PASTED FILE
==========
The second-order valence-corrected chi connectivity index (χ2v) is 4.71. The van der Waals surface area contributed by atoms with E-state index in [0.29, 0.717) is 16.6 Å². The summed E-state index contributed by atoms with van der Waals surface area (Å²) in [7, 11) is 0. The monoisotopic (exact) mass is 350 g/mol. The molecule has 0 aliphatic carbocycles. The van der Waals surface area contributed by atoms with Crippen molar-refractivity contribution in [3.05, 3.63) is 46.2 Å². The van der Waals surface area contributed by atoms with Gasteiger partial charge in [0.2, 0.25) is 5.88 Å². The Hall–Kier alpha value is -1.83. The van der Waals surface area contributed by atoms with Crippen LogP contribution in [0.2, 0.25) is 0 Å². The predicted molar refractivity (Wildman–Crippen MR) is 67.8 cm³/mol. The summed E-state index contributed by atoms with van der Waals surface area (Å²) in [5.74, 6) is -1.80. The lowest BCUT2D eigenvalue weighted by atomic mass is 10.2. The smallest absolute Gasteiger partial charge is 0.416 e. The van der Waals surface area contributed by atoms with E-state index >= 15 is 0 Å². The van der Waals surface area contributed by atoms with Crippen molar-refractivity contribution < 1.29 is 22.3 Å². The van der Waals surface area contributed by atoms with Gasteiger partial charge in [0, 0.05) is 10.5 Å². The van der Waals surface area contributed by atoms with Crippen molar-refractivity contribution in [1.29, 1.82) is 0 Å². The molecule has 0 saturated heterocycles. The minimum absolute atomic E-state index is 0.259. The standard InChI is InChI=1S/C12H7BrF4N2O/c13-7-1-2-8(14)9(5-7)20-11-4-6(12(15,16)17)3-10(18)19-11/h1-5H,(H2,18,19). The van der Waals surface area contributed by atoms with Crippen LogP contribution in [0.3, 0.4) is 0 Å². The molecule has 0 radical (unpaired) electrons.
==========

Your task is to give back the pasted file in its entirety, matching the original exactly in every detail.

The second-order valence-corrected chi connectivity index (χ2v) is 4.71. The van der Waals surface area contributed by atoms with E-state index in [0.29, 0.717) is 16.6 Å². The summed E-state index contributed by atoms with van der Waals surface area (Å²) in [7, 11) is 0. The monoisotopic (exact) mass is 350 g/mol. The molecule has 0 aliphatic carbocycles. The van der Waals surface area contributed by atoms with Crippen molar-refractivity contribution in [3.05, 3.63) is 46.2 Å². The van der Waals surface area contributed by atoms with Gasteiger partial charge in [0.2, 0.25) is 5.88 Å². The Hall–Kier alpha value is -1.83. The van der Waals surface area contributed by atoms with Crippen LogP contribution in [0.2, 0.25) is 0 Å². The predicted molar refractivity (Wildman–Crippen MR) is 67.8 cm³/mol. The summed E-state index contributed by atoms with van der Waals surface area (Å²) in [5.74, 6) is -1.80. The lowest BCUT2D eigenvalue weighted by atomic mass is 10.2. The smallest absolute Gasteiger partial charge is 0.416 e. The van der Waals surface area contributed by atoms with E-state index >= 15 is 0 Å². The van der Waals surface area contributed by atoms with Crippen molar-refractivity contribution < 1.29 is 22.3 Å². The van der Waals surface area contributed by atoms with Gasteiger partial charge in [0, 0.05) is 10.5 Å². The van der Waals surface area contributed by atoms with Crippen molar-refractivity contribution in [1.29, 1.82) is 0 Å². The molecule has 0 saturated heterocycles. The minimum absolute atomic E-state index is 0.259. The standard InChI is InChI=1S/C12H7BrF4N2O/c13-7-1-2-8(14)9(5-7)20-11-4-6(12(15,16)17)3-10(18)19-11/h1-5H,(H2,18,19). The van der Waals surface area contributed by atoms with Crippen LogP contribution in [0.3, 0.4) is 0 Å². The molecule has 0 radical (unpaired) electrons.